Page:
Dyeing Techniques

For anyone interested in dyeing fabrics fibres yarn or threads

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Comment by Cynthy Anderson on November 13, 2009 at 5:16am
I have dyed lots of lace and ribbons that I use on my crazy quilts ,pincushion and art dolls. My blog is
Comment by Terri Lipman on June 11, 2009 at 1:05pm
In response to Janine mixing pigment with wax, I would consider that to be similar to using crayons for rubbings and it works fine.
Comment by Janine on June 10, 2009 at 5:59pm
is it possible to bleach canvas to be batiked on? The course I took on batik had us use canvas, but I would love to have it white rather than natural colour.
Any tips? Should I soak it in vinegar after to make sure it is neutralized before adding the sodium carbonate (soda ash).
Comment by Janine on May 14, 2009 at 7:09am
Has anyone ever tried mixing pigment into the wax and then applying it, then ironing off the wax? I am going to experiment with that and see what happens.
Comment by Donna on April 26, 2009 at 6:12pm
Oh, wow! These are great, Janine. I want to give this a try, but I know nothing about this soda ash thing. Guess I'd better get busy googling.
Comment by Janine on April 26, 2009 at 6:04pm
Here are some photos of the piece (not yet finished). The last two are close up details.

Comment by Janine on April 26, 2009 at 5:44pm
outlining batik in black india ink or thickened black dye produces amazing results. I will post a photo soon.
Comment by Janine on April 20, 2009 at 7:33pm
I learned that in the workshop here in Toronto. It is a technique used by a well known batik artist here called David Kibuuka.
check out his site
Comment by Textile Traveler on April 20, 2009 at 11:16am
Janine, that's very interesting. Does the book cover the technique of painting the powders on with a brush, or would you have to take the workshop for that info?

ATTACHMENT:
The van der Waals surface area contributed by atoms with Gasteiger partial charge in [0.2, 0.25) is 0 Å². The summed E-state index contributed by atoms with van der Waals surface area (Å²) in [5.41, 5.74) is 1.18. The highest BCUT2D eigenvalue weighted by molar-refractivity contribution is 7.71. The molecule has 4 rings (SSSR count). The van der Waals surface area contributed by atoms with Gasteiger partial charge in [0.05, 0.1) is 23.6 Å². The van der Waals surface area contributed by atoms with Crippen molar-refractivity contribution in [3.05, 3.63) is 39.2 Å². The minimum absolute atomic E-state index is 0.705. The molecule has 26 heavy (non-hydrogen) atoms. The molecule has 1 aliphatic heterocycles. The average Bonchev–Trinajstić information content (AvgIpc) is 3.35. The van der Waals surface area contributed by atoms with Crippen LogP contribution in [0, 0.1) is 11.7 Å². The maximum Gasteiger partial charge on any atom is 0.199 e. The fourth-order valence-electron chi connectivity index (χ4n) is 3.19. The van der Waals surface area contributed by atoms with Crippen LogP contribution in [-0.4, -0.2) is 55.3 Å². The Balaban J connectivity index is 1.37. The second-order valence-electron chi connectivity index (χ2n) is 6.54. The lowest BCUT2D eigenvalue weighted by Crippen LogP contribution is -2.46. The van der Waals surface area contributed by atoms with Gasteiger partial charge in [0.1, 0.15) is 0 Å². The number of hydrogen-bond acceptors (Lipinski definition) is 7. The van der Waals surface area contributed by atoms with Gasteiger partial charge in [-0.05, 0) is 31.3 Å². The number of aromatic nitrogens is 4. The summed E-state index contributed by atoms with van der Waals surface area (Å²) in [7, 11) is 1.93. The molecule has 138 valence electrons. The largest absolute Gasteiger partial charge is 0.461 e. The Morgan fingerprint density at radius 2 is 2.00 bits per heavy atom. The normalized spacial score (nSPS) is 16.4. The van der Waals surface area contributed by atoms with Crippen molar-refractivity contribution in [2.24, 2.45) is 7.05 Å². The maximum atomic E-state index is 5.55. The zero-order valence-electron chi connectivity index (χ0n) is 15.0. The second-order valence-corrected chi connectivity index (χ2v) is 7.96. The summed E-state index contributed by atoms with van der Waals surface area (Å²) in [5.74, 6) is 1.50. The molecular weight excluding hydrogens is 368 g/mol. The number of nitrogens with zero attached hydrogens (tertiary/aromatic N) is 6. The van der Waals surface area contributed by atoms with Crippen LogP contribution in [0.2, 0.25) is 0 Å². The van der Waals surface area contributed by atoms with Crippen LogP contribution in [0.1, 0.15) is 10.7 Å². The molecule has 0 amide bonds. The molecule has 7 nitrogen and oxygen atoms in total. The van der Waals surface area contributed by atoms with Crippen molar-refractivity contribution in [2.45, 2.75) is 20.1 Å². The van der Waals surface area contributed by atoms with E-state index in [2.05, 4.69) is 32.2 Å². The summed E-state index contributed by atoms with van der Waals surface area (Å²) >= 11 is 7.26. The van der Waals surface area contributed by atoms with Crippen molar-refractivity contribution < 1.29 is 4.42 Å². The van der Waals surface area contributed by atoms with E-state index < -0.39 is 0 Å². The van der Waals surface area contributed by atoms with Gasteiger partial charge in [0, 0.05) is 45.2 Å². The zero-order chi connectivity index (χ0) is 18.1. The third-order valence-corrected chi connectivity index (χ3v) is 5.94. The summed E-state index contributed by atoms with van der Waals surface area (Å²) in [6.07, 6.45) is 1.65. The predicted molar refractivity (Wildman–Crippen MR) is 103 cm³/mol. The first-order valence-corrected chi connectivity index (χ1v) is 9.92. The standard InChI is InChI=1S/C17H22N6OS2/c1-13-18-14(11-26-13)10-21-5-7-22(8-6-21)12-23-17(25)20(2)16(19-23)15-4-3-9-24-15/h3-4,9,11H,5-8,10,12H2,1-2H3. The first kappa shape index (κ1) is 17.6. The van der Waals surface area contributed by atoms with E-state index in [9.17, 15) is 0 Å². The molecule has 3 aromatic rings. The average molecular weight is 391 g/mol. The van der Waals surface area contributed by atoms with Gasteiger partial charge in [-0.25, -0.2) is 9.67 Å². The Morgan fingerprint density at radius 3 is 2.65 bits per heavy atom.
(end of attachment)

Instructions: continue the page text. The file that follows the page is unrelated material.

Comment by Janine on April 20, 2009 at 11:07am
This past Sunday I took a workshop in Modern Batik.
I want to share this because it is possibly the easiest way of doing batik.
I would always suggest starting with a book. One I have is called " Creative Batik" by Rosi Robinson.
In my workshop they showed me that one does not have to go through fussy dye mixing to do the batik. All you need to do is buy the powder MX dyes and put a tiny amount on an old plate or palette and just dip the wet brush in some dye and add a tiny bit more water, then just apply it to your penciled out design on the cotton.
Now, they didn't teach us to pretreat the fabric with a fix soloution to bind the dyes to it. They don't because they say it can just be framed behind glass. Everything else I read said it is important to fix the dyes to the fabric so that your piece will last. Also if you want to stretch your work over canvas rather than framing it, it is important to fix the dyes.
The book I mentioned explains a very simple way you can do this. If you are just working by dipping the brush in water and powdered dye, then you can just follow the Soda Ash recipe in the book and brush it over your cotton before applying the dyes. After doing your initial colours, you start blocking those areas out with bee's wax or parafin wax (see book for details), and then go back to add more colours.
Another unique thing I learned in this course that I haven't seen in other forms of batik is that once all the dyes are applied (they say never use the word paint when doing batik) and have dried, and you have ironed off all the wax, you then take india ink and ouline your details.
In traditional batik outlines are defined with the wax and come out the white colour of the cloth, so I find this method really great, especially since I like outlining details in black in my work anyway. Next weekend I will be doing the india ink step. I will post an image of it once it is done.

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